He also shows a simple circuit board he made that has two buttons and two LEDs on it for connecting to the Teensy and controlling the servo. And as an added option he shows how to talk to the Teensy from his desktop computer through USB and control the servo that way. In the second video below he details all that and also does a walk-through of the code he wrote for the Teensy. On the Thingiverse page he provides only the hex file but it’s likely you’d write your own software for interfacing with a game anyway.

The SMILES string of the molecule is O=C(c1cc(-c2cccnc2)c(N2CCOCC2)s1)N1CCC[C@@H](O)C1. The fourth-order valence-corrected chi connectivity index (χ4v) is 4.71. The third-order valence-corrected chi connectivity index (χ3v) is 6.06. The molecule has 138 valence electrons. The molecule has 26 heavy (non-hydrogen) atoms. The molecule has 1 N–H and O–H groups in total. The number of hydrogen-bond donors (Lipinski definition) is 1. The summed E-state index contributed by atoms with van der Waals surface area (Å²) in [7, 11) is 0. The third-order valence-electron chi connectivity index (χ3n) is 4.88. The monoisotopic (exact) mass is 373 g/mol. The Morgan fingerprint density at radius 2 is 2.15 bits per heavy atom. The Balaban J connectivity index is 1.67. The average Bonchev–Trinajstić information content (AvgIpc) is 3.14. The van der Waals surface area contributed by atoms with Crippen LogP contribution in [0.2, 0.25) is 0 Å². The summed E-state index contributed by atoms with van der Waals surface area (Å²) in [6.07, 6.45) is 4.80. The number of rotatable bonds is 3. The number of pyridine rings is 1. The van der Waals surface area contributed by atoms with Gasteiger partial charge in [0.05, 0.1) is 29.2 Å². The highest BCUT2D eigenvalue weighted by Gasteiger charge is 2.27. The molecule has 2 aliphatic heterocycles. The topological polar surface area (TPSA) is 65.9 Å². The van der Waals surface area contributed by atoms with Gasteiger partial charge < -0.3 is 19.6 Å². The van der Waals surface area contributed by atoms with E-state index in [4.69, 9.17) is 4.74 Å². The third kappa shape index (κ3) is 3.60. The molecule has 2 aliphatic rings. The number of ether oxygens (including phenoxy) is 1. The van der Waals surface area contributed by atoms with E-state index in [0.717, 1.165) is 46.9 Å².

Continue reading “4-way Or 8-way Joystick Restrictor Mod”
We all remember the video games of our youth fondly, and many of us want to relive those memories and play those games again. When we get this urge, we usually turn first to emulators and ROMs. But, old console and computer games relied heavily on the system’s hardware to control the actual gameplay. Most retro consoles, like the SNES for example, rely on the hardware clock speed to control gameplay speed. This is why you’ll often experience games played on emulators as if someone is holding down the fast forward button.
The solution, of course, is to play the games on their original systems when you want a 100% accurate experience. This is what led [FozzTexx] back to gameplay on an Apple II. However, he quickly discovered that approach had challenges of its own – specifically when it came to the joystick.